Stupid, Happy Runners


I hate running. More than likely your parents taught you that ‘hate’ is too strong of a word and that you shouldn’t hate anything. Oh yeah? Well, I hate running. [My maturity is showing.] I’ve never been the athletic type. I work out a few times a week because apparently that’s what 30somethings are supposed to do when they are sprinting towards 40. But I like going to the gym – give me some weights, some floor work, an elliptical machine or a bike. I’m solving world problems when I’m at the gym!

Somewhere along the way I got a bee in my bonnet about wanting to run. Have you seen them? Those toned people that jog past you while you are strolling along the tree-lined park path? They run on the sidewalks of Washington, DC darting in and out of traffic. They post photos of themselves at races, with white sheets of paper clipped to their shirts, laughing and perhaps posing in rain. [Side note: one of the only times people are proud about just being a number.] Who are these crazy people who seem to always be having fun? So I figure, running must be enjoyable. Everyone’s happy and keeps doing it. I’m pretty sure if you’re city folk, there is a written agreement that you sign stating you will become a runner.

They run in the mid-west too. I’ve seen it in person. I have a friend in Iowa who runs at 5am (!!) three times a week. When I went to visit her I tried it, at my own pace of course. I actually kind of liked it – no one was on the road, it was flat, I only had to dodge the geese. You don’t have to worry about getting hit by a car or mugged. Bonus!

But I don’t live in Iowa. And here, in the Washington DC area, I hate running. So what’s the difference?

Self-discipline. Ouch! You knew that was coming I bet.

Most people start a business in the area that they are familiar with. The region in which they live, with people they know. I would argue this is the harder way to be a company newbie. Imagine you move to Iowa (or insert any state where you don’t live) – you’ll leave behind friends, family, comfort, events, and anything else that can distract you. Sure, you’ll be a bit bummed out for a while because you’re alone. But you would use that very ‘aloneness’ to focus on your start-up. You’d pour yourself into it. And eventually, you’d establish a flourishing life in your new state.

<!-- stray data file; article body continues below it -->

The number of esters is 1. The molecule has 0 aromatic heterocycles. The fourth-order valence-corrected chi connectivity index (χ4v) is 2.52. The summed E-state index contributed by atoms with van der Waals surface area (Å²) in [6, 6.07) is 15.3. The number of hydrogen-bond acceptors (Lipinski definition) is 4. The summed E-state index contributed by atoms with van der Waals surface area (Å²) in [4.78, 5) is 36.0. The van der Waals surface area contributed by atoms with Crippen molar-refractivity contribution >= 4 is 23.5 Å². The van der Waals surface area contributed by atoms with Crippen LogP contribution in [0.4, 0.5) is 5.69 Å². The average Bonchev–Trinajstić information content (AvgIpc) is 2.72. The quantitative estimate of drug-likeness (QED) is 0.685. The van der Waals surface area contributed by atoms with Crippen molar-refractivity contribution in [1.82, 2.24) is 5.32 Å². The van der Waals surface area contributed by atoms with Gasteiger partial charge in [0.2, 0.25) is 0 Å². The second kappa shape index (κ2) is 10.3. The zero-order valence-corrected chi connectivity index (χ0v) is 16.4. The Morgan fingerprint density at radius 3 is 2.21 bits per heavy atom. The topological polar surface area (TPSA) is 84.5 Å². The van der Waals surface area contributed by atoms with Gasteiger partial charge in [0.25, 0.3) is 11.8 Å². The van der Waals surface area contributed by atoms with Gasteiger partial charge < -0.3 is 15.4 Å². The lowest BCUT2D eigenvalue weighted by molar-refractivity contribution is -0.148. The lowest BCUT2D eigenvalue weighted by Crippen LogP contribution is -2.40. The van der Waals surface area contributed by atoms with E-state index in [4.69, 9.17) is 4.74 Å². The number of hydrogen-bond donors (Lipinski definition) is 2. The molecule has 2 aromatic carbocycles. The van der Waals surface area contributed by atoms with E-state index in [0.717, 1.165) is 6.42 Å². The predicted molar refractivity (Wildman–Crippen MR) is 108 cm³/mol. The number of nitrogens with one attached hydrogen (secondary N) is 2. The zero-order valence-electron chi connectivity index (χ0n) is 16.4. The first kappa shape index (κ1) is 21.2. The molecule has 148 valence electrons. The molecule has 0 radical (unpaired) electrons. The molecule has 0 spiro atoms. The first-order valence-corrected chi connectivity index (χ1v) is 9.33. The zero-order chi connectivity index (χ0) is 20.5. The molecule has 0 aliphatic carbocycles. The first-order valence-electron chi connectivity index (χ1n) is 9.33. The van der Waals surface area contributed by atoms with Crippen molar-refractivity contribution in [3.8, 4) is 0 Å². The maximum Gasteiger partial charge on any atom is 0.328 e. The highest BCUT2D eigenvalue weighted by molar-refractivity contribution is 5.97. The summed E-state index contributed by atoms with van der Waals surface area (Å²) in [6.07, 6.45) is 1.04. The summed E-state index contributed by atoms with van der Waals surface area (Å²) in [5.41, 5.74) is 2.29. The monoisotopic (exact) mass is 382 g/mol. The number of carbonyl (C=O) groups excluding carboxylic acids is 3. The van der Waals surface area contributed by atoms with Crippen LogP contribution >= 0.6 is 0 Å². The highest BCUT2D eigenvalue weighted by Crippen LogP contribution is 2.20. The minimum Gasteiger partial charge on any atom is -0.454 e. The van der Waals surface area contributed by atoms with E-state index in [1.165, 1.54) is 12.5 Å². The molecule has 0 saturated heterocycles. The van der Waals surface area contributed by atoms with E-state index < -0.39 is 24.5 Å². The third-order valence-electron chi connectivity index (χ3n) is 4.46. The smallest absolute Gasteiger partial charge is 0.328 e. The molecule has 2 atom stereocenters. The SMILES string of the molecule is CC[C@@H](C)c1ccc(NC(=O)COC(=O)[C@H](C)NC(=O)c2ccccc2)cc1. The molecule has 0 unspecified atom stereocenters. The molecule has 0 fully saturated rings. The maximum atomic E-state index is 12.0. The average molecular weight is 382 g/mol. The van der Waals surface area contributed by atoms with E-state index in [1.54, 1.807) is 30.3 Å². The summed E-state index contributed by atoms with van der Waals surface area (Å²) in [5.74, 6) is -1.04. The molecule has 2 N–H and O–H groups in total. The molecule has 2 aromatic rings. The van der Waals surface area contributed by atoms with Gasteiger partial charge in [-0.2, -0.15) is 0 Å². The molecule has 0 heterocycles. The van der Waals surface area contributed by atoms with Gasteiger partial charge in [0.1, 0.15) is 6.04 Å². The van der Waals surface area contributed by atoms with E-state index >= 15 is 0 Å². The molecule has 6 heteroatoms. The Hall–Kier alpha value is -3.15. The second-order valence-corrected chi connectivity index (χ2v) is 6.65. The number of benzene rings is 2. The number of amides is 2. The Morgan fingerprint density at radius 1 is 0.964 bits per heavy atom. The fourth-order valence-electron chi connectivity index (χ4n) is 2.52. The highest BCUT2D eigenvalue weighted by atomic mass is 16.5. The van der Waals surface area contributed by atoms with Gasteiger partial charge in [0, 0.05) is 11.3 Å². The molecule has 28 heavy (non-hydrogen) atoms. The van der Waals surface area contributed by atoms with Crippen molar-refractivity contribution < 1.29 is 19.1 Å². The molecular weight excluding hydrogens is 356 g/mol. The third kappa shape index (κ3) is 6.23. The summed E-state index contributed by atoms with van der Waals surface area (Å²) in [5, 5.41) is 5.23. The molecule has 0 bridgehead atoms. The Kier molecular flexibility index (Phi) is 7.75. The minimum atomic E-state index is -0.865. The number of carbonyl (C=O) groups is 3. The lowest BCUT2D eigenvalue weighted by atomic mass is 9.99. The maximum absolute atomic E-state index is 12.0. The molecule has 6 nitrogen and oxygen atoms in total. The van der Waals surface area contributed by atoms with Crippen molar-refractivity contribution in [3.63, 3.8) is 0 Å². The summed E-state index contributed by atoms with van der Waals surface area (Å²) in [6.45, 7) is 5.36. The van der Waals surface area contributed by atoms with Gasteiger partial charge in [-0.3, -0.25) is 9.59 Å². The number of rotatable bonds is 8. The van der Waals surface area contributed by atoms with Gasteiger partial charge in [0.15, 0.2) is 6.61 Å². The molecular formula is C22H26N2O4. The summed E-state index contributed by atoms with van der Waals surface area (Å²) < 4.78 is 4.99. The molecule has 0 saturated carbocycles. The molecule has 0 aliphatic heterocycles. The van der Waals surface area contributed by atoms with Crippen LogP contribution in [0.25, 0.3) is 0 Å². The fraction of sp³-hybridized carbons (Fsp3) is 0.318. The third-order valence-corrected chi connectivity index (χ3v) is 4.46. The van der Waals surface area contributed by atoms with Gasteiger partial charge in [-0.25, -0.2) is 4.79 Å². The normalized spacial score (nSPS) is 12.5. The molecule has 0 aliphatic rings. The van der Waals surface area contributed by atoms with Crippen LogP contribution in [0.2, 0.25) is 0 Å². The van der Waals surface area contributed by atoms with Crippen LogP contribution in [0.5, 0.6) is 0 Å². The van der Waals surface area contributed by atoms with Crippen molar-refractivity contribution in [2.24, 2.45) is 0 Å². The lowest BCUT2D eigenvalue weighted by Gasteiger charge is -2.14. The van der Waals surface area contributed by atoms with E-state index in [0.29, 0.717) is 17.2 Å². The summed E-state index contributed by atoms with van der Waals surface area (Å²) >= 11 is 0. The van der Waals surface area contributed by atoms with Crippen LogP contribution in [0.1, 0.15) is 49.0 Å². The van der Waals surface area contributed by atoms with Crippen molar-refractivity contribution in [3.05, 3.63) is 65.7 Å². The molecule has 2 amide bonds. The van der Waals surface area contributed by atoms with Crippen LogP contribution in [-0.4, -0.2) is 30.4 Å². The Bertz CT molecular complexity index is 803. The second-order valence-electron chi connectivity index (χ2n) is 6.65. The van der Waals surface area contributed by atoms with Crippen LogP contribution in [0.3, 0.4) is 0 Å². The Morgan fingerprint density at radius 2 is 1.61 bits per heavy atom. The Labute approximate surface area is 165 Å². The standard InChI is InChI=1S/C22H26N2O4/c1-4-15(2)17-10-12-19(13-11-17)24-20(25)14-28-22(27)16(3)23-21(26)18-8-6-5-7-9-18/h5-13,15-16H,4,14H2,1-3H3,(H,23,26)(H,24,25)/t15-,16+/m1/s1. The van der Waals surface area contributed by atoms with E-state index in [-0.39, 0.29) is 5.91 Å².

You need that kind of focus now. You need the tunnel vision to persevere until the end of the race. Become disciplined. Learn to say no to the ‘fun stuff.’ It sucks, I know. But if you want it badly enough you can become structured enough. Develop a game plan and stick to it; find people to hold you accountable. Three times a week I go jogging in the morning, and I b*tch about it before, during, and after. But I still do it. Sometimes I get shin splints, sometimes I gasp for air in pain, and sometimes I just feel lazy and tired. But I still do it. Translating this into how it relates to your fledgling business: Carve out specific times to work, and say no to everything else during these times. Put on your comfy clothes if you need to, drink 2 pots of coffee if you need to [please don’t do that, I highly doubt that’s healthy.]But defend that time that you have carved out, protect it from outside influences. Feel free to b*tch the entire time about how you would rather be hanging out, netflixing, going to a museum, hiking, picking the lint off of your carpet. Complain about it, but do it anyway. And do the work.

Eventually it will be easier, but ‘eventually’ can be an awfully long time period. Being an entrepreneur, overseeing a company, or just simply running, these things aren’t for the weak. They are for the persistent. For the self-disciplined.

Here’s the thing – everyone runs. We are all running through life. Sometimes we sprint, sometimes we jog, sometimes we walk, and sometimes we stop and have to clutch our sides because of sharp pains in our ribs, gasping for air. But these are all stages of learning to run. Apparently, if you can be persistent and disciplined enough, you can make it to the end of the race.

And sometimes, you can get a celebratory beer.


About Author

Christine Robinson

Previously having worked for start-ups, Christine G. Robinson thrives on the unequivocal pace of new ventures as well as organizing the chaos that ensues. An adventurer with a passion for saving the world, Christine loves grammar, cleaning, and Excel spreadsheets. She has panache for traveling, both domestically across the United States by car and internationally via all methods minus ballooning. Motto: "Love must be sincere. Hate what is evil; cling to what is good. Be devoted to one another in brotherly love. Honor one another above yourselves." (Romans 12:9,10)